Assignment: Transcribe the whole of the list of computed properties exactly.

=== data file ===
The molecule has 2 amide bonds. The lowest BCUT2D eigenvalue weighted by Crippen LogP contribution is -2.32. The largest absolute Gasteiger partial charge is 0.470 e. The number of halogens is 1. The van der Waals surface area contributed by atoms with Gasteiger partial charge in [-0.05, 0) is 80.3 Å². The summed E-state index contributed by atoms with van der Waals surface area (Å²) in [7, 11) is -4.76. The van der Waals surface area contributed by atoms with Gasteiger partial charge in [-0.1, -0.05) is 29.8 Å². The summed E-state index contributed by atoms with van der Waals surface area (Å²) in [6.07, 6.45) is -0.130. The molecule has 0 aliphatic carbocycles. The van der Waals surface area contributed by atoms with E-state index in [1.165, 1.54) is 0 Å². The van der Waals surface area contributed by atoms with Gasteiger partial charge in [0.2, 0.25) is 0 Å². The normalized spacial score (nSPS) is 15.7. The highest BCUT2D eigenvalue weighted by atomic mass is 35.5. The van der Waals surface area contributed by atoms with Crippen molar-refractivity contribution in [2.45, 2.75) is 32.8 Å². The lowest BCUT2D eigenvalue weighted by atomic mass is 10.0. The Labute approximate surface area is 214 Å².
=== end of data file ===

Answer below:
The molecule has 2 amide bonds. The lowest BCUT2D eigenvalue weighted by Crippen LogP contribution is -2.32. The largest absolute Gasteiger partial charge is 0.470 e. The number of halogens is 1. The van der Waals surface area contributed by atoms with Gasteiger partial charge in [-0.05, 0) is 80.3 Å². The summed E-state index contributed by atoms with van der Waals surface area (Å²) in [7, 11) is -4.76. The van der Waals surface area contributed by atoms with Gasteiger partial charge in [-0.1, -0.05) is 29.8 Å². The summed E-state index contributed by atoms with van der Waals surface area (Å²) in [6.07, 6.45) is -0.130. The molecule has 0 aliphatic carbocycles. The van der Waals surface area contributed by atoms with E-state index in [1.165, 1.54) is 0 Å². The van der Waals surface area contributed by atoms with Gasteiger partial charge in [0.2, 0.25) is 0 Å². The normalized spacial score (nSPS) is 15.7. The highest BCUT2D eigenvalue weighted by atomic mass is 35.5. The van der Waals surface area contributed by atoms with Crippen molar-refractivity contribution in [2.45, 2.75) is 32.8 Å². The lowest BCUT2D eigenvalue weighted by atomic mass is 10.0. The Labute approximate surface area is 214 Å².